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Abstract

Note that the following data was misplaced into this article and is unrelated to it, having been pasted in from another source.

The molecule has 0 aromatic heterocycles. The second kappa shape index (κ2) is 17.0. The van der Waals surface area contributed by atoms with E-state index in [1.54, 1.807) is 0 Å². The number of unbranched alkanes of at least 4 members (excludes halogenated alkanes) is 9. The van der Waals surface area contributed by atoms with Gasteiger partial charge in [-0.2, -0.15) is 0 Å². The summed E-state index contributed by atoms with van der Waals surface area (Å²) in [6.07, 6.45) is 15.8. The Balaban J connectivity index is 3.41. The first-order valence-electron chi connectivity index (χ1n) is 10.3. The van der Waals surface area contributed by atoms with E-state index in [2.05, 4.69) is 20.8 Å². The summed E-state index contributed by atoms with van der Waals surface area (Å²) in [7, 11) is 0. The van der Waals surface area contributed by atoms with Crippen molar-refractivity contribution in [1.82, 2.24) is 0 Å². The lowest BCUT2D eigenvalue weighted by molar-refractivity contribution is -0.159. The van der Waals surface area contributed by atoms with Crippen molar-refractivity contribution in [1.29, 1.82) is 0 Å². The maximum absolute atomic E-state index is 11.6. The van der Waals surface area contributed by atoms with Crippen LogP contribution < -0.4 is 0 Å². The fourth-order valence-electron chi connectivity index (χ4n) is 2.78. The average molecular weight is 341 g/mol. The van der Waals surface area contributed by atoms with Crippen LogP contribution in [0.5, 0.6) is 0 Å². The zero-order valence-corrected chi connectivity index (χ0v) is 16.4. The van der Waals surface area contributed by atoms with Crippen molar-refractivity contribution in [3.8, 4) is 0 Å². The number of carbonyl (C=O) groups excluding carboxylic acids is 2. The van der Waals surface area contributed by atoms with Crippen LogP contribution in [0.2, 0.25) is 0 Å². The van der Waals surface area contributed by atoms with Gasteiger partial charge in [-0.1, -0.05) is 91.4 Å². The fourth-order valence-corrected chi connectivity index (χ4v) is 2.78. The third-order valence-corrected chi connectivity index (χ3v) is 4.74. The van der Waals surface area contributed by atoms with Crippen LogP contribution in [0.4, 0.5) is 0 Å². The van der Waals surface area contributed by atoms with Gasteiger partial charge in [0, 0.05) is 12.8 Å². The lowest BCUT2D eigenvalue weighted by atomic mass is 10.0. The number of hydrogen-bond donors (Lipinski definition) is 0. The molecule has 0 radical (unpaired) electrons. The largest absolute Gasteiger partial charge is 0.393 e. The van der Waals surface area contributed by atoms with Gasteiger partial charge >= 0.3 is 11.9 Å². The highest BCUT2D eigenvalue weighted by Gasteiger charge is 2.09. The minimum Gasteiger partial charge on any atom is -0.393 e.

The moral disengagement strategies that individuals use when appraising misdeeds committed by their in-groups (e.g., nations) are discussed, with a particular focus on the process of dehumanization of the victims. The glorification of the in-group is identified as a main determinant of the use of such strategies, which, in turn, affect behavioral intentions related to punishment of perpetrators and reparations to victims. It is further discussed whether such moral disengagement strategies are prompted by a need to prevent the emergence or diminish the impact of negative emotions (such as shame and guilt) that are likely to be experienced by the individuals because of their connection with the in-group. Possible policy implications of this analysis are suggested.